Some organizations may already have policies & procedures which relate to various elements of ABC but they are fragmented across various documents such as, Code of Conduct, Staff Service Rules, Whistle Blowing Policy, etc. However, it is generally expected to have one, consolidated ABC Policy.  When I was the Global Chief Compliance Officer for a bank in Pakistan, one of our foreign investors (with a significant shareholding) had insisted for a consolidated policy when they were shown the various policy documents like the ones mentioned above. Thus, we had to develop and implement an ABC Policy based on best practices and standards, in line with the regulations.

It is well known that bribery and corruption have a link with money-laundering, and they are listed as predicate offenses like some other financial crimes. Clearly, banks have to guard against the risk of being used as conduits for money-laundering and terrorist financing. Given the huge share of bribery & corruption in these illicit proceeds, it makes for a strong case to have a focused ABC compliance program.

It is a misconception in certain quarters that corruption occurs only in public sector organizations, whereas it is very much prevalent in the private sector companies too.  In fact, there could be a nexus between the private sector and public sector enterprises to facilitate corruption. That is why any effective ABC Compliance Program would also include the ascertaining and monitoring of transactions, products & services that involve state-owned or state-controlled enterprises and public officials, along with the identification of bank’s own officials who directly deal with these enterprises.

Apart from the AML/CFT risk, banks could be exposed to reputational risk if any of their functions is found involved in bribery or corruption scandals. So, it is protecting themselves from financial and reputational risks too, arising due to corruption in areas such as: Procurement, Third-Party Service Contracts, HR, Lending, etc.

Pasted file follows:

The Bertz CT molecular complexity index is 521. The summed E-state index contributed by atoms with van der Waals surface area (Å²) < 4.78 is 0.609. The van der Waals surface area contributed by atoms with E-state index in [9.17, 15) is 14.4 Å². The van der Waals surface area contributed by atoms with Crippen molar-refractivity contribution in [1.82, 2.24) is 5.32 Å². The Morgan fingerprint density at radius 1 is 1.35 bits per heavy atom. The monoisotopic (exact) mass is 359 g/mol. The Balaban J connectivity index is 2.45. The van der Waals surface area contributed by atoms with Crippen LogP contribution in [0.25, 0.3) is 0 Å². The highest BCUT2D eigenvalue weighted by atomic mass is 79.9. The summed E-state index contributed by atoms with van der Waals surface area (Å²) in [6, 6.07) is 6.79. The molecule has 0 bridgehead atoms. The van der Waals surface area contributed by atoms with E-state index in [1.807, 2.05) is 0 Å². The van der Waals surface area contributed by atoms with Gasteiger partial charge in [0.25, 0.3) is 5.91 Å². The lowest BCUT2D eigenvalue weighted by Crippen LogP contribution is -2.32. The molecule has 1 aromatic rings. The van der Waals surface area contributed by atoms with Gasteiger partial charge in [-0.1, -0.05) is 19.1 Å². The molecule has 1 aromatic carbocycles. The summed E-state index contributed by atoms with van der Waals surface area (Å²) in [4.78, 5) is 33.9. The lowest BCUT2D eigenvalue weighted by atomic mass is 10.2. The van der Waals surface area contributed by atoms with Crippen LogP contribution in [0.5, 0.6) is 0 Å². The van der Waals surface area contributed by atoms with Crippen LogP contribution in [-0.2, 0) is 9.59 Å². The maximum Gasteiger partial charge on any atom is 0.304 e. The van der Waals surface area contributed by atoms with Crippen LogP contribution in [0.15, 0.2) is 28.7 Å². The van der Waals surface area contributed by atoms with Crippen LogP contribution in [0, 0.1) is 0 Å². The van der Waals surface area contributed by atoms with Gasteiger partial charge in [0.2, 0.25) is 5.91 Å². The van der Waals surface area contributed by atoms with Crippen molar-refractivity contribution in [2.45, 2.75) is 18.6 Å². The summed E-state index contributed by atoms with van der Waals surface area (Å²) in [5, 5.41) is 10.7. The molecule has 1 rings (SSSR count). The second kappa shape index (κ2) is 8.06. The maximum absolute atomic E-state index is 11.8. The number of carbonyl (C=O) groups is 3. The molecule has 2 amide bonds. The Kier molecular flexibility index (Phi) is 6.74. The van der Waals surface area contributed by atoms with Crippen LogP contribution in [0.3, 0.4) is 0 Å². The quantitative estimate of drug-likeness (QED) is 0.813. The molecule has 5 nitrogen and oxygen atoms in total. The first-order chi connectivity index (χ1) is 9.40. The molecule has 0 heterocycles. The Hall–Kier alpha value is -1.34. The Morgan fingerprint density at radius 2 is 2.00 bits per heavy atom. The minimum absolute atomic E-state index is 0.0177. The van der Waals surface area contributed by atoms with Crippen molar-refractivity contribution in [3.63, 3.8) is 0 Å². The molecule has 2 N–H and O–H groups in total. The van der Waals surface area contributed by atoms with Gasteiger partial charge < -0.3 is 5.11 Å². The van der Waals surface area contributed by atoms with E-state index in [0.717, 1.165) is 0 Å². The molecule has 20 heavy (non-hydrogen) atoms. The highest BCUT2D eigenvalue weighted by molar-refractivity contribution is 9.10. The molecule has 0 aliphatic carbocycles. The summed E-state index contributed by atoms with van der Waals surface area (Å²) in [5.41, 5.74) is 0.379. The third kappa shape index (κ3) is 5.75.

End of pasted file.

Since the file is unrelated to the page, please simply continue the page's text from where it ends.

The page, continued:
At a minimum, a good ABC Program should encompass the following elements:

  • Policies & Procedures
  • On-boarding of not only customers but service providers, contractors, vendors.
  • Monitoring
  • Risk Assessments
  • Reporting
  • Investigations
  • Remedial Measures
  • Archiving
  • Training
  • Communication
  • Independent Audit

The world recently marked December 9, 2019 as the annual International Anti-Corruption Day, renewing the pledge to fight the menace of bribery & corruption.  Now is the time to transform this pledge to tangible actions. For the banks, it should translate to coming up with best-in-class ABC programs as advised by organizations like FATF and The Wolfsberg Group.


Faisal Anwar is an independent consultant with 30+ years of prior experience with banks such as RBS, ABN AMRO, Bank of America and HBL.  He is engaged in providing consultancy/advisory and training & development services to banks and other organizations in areas such as Compliance, Business Ethics, ORM, Fraud Risk & Prevention, and Governance. Faisal holds a B.Com (Gold Medalist) Degree from the University of the Punjab, Pakistan; a BBA (with distinction) from the University of Oklahoma, USA; and an MBA from the University of Texas, USA.  He also holds the CCEP-I (Certified Compliance & Ethics Professional – International) qualification from the Society of Corporate Compliance & Ethics, USA.